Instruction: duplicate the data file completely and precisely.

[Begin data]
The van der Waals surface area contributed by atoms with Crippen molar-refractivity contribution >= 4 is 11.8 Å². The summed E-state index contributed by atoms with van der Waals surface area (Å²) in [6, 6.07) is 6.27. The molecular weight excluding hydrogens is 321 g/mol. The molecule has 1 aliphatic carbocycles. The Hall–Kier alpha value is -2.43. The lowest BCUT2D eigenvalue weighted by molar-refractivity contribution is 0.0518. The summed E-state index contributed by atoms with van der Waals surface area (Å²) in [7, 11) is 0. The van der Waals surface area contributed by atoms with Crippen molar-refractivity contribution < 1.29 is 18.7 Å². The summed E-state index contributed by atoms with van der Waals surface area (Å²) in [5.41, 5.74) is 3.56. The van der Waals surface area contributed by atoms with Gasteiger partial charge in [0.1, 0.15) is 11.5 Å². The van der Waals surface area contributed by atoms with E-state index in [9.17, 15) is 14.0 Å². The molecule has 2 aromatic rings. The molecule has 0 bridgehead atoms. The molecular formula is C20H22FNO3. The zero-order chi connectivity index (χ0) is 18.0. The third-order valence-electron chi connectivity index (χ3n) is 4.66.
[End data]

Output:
The van der Waals surface area contributed by atoms with Crippen molar-refractivity contribution >= 4 is 11.8 Å². The summed E-state index contributed by atoms with van der Waals surface area (Å²) in [6, 6.07) is 6.27. The molecular weight excluding hydrogens is 321 g/mol. The molecule has 1 aliphatic carbocycles. The Hall–Kier alpha value is -2.43. The lowest BCUT2D eigenvalue weighted by molar-refractivity contribution is 0.0518. The summed E-state index contributed by atoms with van der Waals surface area (Å²) in [7, 11) is 0. The van der Waals surface area contributed by atoms with Crippen molar-refractivity contribution < 1.29 is 18.7 Å². The summed E-state index contributed by atoms with van der Waals surface area (Å²) in [5.41, 5.74) is 3.56. The van der Waals surface area contributed by atoms with Gasteiger partial charge in [0.1, 0.15) is 11.5 Å². The van der Waals surface area contributed by atoms with E-state index in [9.17, 15) is 14.0 Å². The molecule has 2 aromatic rings. The molecule has 0 bridgehead atoms. The molecular formula is C20H22FNO3. The zero-order chi connectivity index (χ0) is 18.0. The third-order valence-electron chi connectivity index (χ3n) is 4.66.